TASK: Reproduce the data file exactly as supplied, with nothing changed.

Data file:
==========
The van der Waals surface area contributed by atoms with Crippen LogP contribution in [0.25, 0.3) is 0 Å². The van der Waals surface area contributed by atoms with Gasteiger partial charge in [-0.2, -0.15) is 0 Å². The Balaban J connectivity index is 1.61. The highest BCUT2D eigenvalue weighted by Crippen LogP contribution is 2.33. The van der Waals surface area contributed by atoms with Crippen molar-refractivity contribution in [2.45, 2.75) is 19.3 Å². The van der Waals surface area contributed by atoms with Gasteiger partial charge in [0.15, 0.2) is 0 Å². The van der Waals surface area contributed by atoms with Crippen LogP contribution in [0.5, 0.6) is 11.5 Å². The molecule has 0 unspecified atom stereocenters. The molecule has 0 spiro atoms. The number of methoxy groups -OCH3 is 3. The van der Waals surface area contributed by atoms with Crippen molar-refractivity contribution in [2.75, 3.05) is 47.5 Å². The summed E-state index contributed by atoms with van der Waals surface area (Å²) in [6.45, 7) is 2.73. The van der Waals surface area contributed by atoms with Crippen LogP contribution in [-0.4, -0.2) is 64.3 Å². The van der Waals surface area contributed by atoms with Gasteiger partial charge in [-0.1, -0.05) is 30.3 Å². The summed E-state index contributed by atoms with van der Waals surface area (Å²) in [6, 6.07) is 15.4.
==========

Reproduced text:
The van der Waals surface area contributed by atoms with Crippen LogP contribution in [0.25, 0.3) is 0 Å². The van der Waals surface area contributed by atoms with Gasteiger partial charge in [-0.2, -0.15) is 0 Å². The Balaban J connectivity index is 1.61. The highest BCUT2D eigenvalue weighted by Crippen LogP contribution is 2.33. The van der Waals surface area contributed by atoms with Crippen molar-refractivity contribution in [2.45, 2.75) is 19.3 Å². The van der Waals surface area contributed by atoms with Gasteiger partial charge in [0.15, 0.2) is 0 Å². The van der Waals surface area contributed by atoms with Crippen LogP contribution in [0.5, 0.6) is 11.5 Å². The molecule has 0 unspecified atom stereocenters. The molecule has 0 spiro atoms. The number of methoxy groups -OCH3 is 3. The van der Waals surface area contributed by atoms with Crippen molar-refractivity contribution in [2.75, 3.05) is 47.5 Å². The summed E-state index contributed by atoms with van der Waals surface area (Å²) in [6.45, 7) is 2.73. The van der Waals surface area contributed by atoms with Crippen LogP contribution in [-0.4, -0.2) is 64.3 Å². The van der Waals surface area contributed by atoms with Gasteiger partial charge in [-0.1, -0.05) is 30.3 Å². The summed E-state index contributed by atoms with van der Waals surface area (Å²) in [6, 6.07) is 15.4.